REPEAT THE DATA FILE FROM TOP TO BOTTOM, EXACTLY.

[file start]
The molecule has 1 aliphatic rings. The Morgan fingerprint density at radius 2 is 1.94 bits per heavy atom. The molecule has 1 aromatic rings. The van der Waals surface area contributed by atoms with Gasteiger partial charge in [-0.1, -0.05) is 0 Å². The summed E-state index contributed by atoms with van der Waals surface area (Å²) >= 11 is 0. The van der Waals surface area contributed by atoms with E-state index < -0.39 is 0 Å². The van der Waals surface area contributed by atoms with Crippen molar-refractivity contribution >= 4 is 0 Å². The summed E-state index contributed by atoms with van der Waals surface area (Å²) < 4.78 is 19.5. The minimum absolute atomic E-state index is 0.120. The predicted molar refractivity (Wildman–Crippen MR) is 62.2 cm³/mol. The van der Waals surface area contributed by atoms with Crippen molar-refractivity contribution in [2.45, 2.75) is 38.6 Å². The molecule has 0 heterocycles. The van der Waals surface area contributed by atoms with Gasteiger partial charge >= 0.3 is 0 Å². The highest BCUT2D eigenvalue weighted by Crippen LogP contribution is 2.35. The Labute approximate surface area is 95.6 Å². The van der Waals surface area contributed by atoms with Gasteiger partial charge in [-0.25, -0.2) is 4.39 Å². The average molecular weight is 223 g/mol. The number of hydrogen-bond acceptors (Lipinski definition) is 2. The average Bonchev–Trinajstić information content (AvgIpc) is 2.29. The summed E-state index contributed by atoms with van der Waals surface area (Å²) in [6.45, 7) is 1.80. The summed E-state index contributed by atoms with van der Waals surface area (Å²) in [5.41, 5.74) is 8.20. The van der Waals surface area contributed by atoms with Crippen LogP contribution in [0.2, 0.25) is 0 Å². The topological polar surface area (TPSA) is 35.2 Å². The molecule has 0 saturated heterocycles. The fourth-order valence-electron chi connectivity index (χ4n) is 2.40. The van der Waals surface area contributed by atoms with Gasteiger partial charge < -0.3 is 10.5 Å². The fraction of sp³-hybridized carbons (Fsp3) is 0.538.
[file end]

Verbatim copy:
The molecule has 1 aliphatic rings. The Morgan fingerprint density at radius 2 is 1.94 bits per heavy atom. The molecule has 1 aromatic rings. The van der Waals surface area contributed by atoms with Gasteiger partial charge in [-0.1, -0.05) is 0 Å². The summed E-state index contributed by atoms with van der Waals surface area (Å²) >= 11 is 0. The van der Waals surface area contributed by atoms with E-state index < -0.39 is 0 Å². The van der Waals surface area contributed by atoms with Crippen molar-refractivity contribution >= 4 is 0 Å². The summed E-state index contributed by atoms with van der Waals surface area (Å²) < 4.78 is 19.5. The minimum absolute atomic E-state index is 0.120. The predicted molar refractivity (Wildman–Crippen MR) is 62.2 cm³/mol. The van der Waals surface area contributed by atoms with Crippen molar-refractivity contribution in [2.45, 2.75) is 38.6 Å². The molecule has 0 heterocycles. The van der Waals surface area contributed by atoms with Gasteiger partial charge >= 0.3 is 0 Å². The highest BCUT2D eigenvalue weighted by Crippen LogP contribution is 2.35. The Labute approximate surface area is 95.6 Å². The van der Waals surface area contributed by atoms with Gasteiger partial charge in [-0.25, -0.2) is 4.39 Å². The average molecular weight is 223 g/mol. The number of hydrogen-bond acceptors (Lipinski definition) is 2. The average Bonchev–Trinajstić information content (AvgIpc) is 2.29. The summed E-state index contributed by atoms with van der Waals surface area (Å²) in [6.45, 7) is 1.80. The summed E-state index contributed by atoms with van der Waals surface area (Å²) in [5.41, 5.74) is 8.20. The van der Waals surface area contributed by atoms with Crippen LogP contribution in [0.2, 0.25) is 0 Å². The topological polar surface area (TPSA) is 35.2 Å². The molecule has 0 saturated heterocycles. The fourth-order valence-electron chi connectivity index (χ4n) is 2.40. The van der Waals surface area contributed by atoms with Gasteiger partial charge < -0.3 is 10.5 Å². The fraction of sp³-hybridized carbons (Fsp3) is 0.538.